Friday, January 15, 2016

"Nothing New In Quincy, But ..." By BILL MATHIEU

© -  Steven A. Cerra - copyright protected; all rights reserved.

At the time of this article’s publication in the January 7, 1960 issue of Down Beat, Bill Mathieu was a young (22) Chicago arranger who spent 1959 as a staff writer for the Stan Kenton orchestra. For three months of '59, he played trumpet with the orchestra as well. An album of his arrangements by the Kenton orchestra, titled Silhouettes of Standards, was due for release by Capitol in the next few months.

Mathieu was not new to the writing of words, however. Born into a publishing family — his father retired recently as publisher of the Farm Quarterly, Writer's Digest, and Writer's Yearbook — he wrote music criticism all through his years as a student at the University of Chicago.

This perceptive criticism on the music of Quincy Jones was his first appearance in Down Beat.

To locate more information about Bill and what he is up to these days, please visit his website at

Of course, Quincy has gone on to a legendary career in the music business and you can “keep Up With Q” by visiting him at his website - www.quincy

“Wherever there is an artistic tradition, there are artists within it who are culminators (those who take what has been said in the past and re-say it more completely than anyone before them) and there are artists who are innovators (those who break from the tradition which spawned them). Both kinds of artists are rare, but the culminators are the rarest, for it is through them that a culture's expression reaches its highest point of maturity.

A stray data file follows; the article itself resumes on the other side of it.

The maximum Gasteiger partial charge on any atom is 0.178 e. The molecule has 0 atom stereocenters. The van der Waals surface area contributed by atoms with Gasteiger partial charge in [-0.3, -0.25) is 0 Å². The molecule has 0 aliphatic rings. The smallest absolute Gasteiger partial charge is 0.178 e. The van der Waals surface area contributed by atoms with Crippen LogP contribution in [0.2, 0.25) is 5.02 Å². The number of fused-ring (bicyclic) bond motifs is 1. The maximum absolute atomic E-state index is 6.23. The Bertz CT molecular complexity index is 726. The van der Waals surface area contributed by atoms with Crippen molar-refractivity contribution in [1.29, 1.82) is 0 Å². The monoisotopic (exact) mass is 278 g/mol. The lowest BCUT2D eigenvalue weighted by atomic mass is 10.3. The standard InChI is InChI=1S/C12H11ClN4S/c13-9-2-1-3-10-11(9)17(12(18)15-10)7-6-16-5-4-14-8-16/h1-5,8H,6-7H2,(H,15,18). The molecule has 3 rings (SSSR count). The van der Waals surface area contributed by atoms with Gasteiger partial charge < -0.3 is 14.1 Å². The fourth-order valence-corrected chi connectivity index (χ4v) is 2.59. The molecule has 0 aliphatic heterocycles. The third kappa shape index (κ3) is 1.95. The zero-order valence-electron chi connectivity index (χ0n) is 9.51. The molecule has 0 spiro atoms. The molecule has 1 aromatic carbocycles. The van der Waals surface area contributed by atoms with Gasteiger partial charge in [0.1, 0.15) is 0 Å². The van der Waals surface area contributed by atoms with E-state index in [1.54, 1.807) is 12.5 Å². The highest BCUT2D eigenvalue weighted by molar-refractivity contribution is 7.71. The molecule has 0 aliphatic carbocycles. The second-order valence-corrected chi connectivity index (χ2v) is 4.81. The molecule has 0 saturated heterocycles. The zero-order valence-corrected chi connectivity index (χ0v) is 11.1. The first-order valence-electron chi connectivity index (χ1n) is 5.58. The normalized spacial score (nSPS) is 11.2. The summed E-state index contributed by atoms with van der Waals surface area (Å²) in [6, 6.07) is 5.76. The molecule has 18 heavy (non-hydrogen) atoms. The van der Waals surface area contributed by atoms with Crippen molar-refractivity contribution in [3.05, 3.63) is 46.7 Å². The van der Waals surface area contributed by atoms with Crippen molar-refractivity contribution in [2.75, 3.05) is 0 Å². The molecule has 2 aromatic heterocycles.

Among a culminator's attributes must be empathy and respect for tradition, clairvoyance, and simple good taste. It is the last quality — taste — that is the most difficult to come by.

Now jazz is largely a music of immediate, sensual, emotional release, especially Negro jazz, which is generally less restrained, more flamboyant. The value of Quincy Jones lies in this: he has come up with the perfect combination — a tasteful, cumulative application of the elements of a tradition rich in its unrestrained emotional appeal.

Quincy Jones is, both by his own description and by the nature of his music, a culminator rather than an innovator. His music contains nothing new; rather, it contains nearly everything of value that has been done before.
But this viewpoint, even coupled as it is with his excellent taste, is not enough to make his music as good as it is. The deciding factor is that Quincy is not only of but also beyond his tradition; beyond, I believe, because he has more information, a greater knowledge, a farther horizon, than most of the men who created that idiom from which he draws. These are the qualities (as I mentioned) which allow an artist to become the ultimate expression of his history.


Listen to Whisper Not (a beautiful piece, analysis or no analysis) on Quincy's Birth of a Band album (Mercury MG 20444). Right after the normal exposition of the tune, there is what seems at first to be a little coda orchestrated for unison saxes and cup-muted trumpet, a perfect instrumental echo of Zoot Sims' sound. Then Sims begins to play, and what we thought was a kind of coda now is seen to have been an opening of the door for the soloist, an ideal bridge between the written counterpoint of the exposition and the improvised homophony of the development.

But the beauty lies not so much in the device as in the rapport between the improvisor and the writer's interpretation of the improvisor.